What You Can Do to Improve Your Coaching in Business

When it comes to coaching techniques in business, many companies utilize different methods to encourage their employees and quicken the learning process. Sometimes, a faster approach may lead to less understanding and more room for error, and coaches can be overly critical of their employees’ performances. Struggling to keep the momentum going while addressing problem areas, many coaches lose sight of the real end goal of teaching their employees core values. If you’re a coach, then you may face the same struggle on a daily basis. improve-coachingHow can you foster an atmosphere of mutual respect while still commanding authority as a coach in the workplace? There are several ways to improve your role as coach, and each will help your employees learn better, work more efficiently and achieve their best work without suffering unintended negative consequences. Whether hosting a seminar, writing a memo, giving compliments or addressing problem areas, you as a coach need to stay focused and on target with your overall intentions. Employees generally learn best when given a clear set of instructions or when presented with a series of related, focused material. The relationship between you and the people you coach depends on mutual respect, and respect is fostered through useful dialog. When addressing someone with an opportunity for improvement, you should stay focused to avoid overwhelming someone who’s trying to learn. For example, a discussion on the need for greater clarity in expense reports might focus on the use of appropriate terminology and effective use of spreadsheets. Avoid throwing in excess information or unneeded criticism along with your other points. People sometimes have a tendency to address a series of issues all at once, which can lead to an unproductive discussion. Rather than seeing the errors and working out ways to solve them, employees find themselves becoming defensive and instead tuning out much of what’s being discussed. In order to instill positive change, you need to stay on topic and avoid extraneous information. The same holds true in other situations. Discussing a company policy change should remain focused on the topic at hand and avoid additional, unrelated information. This isn’t to say that a routine discussion on dress code changes can’t also include additional policy updates. But a conversation with employees that addresses varying topics such as policy updates, information on parking spots, new software and improved methods for everyday job function will more than likely result in decreased comprehension. In a multitasking world, it’s easy to throw a lot of information at people all at once, but doing so almost inevitably leads to confusion and the demand for further instruction. You should keep your instructions and discussions centered on specific topics to enhance comprehension and productivity.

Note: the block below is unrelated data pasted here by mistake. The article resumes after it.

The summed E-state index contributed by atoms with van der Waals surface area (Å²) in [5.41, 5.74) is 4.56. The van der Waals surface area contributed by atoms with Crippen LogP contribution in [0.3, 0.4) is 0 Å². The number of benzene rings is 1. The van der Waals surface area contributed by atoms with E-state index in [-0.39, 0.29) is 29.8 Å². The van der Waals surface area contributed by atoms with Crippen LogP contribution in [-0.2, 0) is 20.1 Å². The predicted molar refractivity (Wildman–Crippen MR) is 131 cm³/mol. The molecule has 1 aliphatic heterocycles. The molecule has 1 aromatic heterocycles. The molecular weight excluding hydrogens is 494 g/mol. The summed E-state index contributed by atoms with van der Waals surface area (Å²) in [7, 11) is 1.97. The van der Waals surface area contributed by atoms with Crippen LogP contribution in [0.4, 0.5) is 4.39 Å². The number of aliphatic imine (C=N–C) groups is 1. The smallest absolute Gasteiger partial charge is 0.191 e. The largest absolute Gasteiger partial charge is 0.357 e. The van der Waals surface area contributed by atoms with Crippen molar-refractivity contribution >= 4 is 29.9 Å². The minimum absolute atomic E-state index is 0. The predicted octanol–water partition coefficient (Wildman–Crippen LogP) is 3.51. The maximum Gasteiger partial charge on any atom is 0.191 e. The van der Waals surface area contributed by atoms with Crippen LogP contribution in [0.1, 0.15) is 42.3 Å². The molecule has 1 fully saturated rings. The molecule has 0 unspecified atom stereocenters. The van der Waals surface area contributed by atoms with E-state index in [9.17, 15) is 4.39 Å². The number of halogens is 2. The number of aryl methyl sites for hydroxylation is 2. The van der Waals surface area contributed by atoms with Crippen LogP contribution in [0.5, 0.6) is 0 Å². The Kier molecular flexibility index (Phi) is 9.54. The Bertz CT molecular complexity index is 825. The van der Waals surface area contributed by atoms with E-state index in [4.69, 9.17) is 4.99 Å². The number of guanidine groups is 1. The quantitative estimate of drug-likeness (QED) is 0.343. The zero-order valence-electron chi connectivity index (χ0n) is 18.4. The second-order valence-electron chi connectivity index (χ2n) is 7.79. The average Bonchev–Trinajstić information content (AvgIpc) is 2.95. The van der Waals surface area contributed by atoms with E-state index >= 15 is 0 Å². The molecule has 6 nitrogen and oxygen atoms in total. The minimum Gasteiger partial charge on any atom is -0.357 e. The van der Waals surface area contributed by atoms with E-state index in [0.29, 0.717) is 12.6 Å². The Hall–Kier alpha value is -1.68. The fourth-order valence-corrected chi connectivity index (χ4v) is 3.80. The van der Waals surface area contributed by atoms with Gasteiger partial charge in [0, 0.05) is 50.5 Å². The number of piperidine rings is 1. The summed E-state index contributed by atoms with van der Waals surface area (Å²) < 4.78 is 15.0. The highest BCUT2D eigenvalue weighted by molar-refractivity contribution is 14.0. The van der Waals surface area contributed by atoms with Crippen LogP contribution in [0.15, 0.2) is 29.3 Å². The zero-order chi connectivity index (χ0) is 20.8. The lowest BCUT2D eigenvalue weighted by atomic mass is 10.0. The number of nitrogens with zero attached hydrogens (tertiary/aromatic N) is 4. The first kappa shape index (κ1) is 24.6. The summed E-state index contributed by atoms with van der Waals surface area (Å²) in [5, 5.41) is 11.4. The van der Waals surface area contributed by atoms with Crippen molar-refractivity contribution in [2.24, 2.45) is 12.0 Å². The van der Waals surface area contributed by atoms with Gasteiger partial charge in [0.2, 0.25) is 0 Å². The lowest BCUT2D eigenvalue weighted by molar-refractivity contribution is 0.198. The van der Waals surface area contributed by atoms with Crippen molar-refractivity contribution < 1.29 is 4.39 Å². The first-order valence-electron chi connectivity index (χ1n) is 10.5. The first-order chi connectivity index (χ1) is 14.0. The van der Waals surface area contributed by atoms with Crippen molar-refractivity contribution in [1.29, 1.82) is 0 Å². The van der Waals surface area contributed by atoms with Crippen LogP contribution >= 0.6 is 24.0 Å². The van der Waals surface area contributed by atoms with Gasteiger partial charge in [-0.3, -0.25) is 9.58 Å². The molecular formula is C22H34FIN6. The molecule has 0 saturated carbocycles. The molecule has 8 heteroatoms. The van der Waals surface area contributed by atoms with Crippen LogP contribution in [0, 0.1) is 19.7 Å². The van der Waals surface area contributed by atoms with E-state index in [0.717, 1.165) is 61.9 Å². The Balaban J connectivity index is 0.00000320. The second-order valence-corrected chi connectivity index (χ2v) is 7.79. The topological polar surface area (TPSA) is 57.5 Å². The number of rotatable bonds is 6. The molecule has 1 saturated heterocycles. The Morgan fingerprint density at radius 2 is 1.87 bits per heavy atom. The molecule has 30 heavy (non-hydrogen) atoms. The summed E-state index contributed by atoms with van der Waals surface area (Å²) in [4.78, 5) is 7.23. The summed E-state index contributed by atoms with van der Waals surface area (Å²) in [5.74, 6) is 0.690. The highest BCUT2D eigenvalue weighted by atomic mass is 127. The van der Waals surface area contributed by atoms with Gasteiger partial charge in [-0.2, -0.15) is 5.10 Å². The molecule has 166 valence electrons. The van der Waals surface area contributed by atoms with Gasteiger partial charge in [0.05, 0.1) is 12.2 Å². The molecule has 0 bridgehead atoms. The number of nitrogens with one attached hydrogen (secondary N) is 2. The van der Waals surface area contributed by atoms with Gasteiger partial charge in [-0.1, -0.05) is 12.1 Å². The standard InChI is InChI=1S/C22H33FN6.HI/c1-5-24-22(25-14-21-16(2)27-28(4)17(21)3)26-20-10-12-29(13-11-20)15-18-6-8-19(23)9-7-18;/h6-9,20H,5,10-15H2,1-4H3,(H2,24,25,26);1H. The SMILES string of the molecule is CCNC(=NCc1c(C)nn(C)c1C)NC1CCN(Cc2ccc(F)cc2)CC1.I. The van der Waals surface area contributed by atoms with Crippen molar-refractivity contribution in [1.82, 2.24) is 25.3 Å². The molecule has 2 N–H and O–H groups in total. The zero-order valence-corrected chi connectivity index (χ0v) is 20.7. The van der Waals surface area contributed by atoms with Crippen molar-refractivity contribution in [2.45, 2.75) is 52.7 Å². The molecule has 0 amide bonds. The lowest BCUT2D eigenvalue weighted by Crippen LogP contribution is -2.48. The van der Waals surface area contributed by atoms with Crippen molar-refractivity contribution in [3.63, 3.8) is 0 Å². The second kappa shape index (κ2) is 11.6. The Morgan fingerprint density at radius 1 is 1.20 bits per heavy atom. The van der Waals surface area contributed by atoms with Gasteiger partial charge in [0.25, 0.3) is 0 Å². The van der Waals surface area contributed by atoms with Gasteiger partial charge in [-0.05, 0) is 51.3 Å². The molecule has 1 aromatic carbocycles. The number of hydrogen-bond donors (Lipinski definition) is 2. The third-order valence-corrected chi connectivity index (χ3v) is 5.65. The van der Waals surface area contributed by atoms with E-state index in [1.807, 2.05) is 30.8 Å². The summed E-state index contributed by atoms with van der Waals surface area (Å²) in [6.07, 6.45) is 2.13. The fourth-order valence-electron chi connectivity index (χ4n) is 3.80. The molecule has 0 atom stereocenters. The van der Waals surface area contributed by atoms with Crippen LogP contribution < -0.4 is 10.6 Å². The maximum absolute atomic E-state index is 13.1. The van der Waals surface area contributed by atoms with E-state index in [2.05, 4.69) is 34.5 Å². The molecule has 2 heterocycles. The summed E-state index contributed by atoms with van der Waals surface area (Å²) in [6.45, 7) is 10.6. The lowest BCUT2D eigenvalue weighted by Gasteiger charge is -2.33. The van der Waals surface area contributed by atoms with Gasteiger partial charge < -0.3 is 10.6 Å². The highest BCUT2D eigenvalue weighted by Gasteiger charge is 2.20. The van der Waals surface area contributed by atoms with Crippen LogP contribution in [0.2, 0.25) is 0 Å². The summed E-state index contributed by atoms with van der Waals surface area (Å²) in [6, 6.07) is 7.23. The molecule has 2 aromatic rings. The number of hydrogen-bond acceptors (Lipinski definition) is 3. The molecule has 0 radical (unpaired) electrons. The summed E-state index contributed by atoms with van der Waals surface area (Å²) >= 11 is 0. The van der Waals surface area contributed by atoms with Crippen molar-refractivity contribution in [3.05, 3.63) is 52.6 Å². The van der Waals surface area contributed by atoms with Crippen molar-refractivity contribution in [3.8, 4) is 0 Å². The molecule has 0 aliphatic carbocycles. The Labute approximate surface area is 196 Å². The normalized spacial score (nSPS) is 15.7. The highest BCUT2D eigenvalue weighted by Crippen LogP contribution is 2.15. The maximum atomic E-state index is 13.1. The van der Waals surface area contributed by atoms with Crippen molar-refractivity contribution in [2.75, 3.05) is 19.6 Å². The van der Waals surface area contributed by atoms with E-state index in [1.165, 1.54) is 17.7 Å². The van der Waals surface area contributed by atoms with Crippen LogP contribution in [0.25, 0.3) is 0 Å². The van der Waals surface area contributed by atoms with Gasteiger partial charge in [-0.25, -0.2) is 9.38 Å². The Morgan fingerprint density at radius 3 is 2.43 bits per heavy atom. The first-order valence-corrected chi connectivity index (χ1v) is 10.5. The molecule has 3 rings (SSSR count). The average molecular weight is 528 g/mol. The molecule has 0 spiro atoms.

Avoid Negative Body Language and Tone

Body language and tone play a crucial role in interpersonal communication. When you’re addressing problem areas or discussing difficult subjects, try to do so in person. Written communication can be interpreted incorrectly, and email communication in particular can lead to misunderstood intent and negative reactions. As a coach, you can communicate more effectively in person by being open and neutral. Think of the quality customer service you’ve received in the past during difficult situations. No matter how tough the situation, you’re more likely to respond positively if you’re presented with a concerned and respectful demeanor. Similarly, keeping your body language and tone in check will help smooth over tough situations. Make sure you stand with your arms unfolded and keep your facial expressions neutral or positive. Crossed arms and frowning automatically make people more uncomfortable and defensive, and defensive behavior prevents growth opportunities. Likewise, avoid negative, blaming language and use a professionally friendly tone. Just remember to stay professional at all times. You may be tempted to overcompensate by adopting too familiar of a tone and body language, but as an authority figure you still need to garner respect and trust. To maintain the balance, keep a cool and professional distance while still emanating an inviting tone and body language.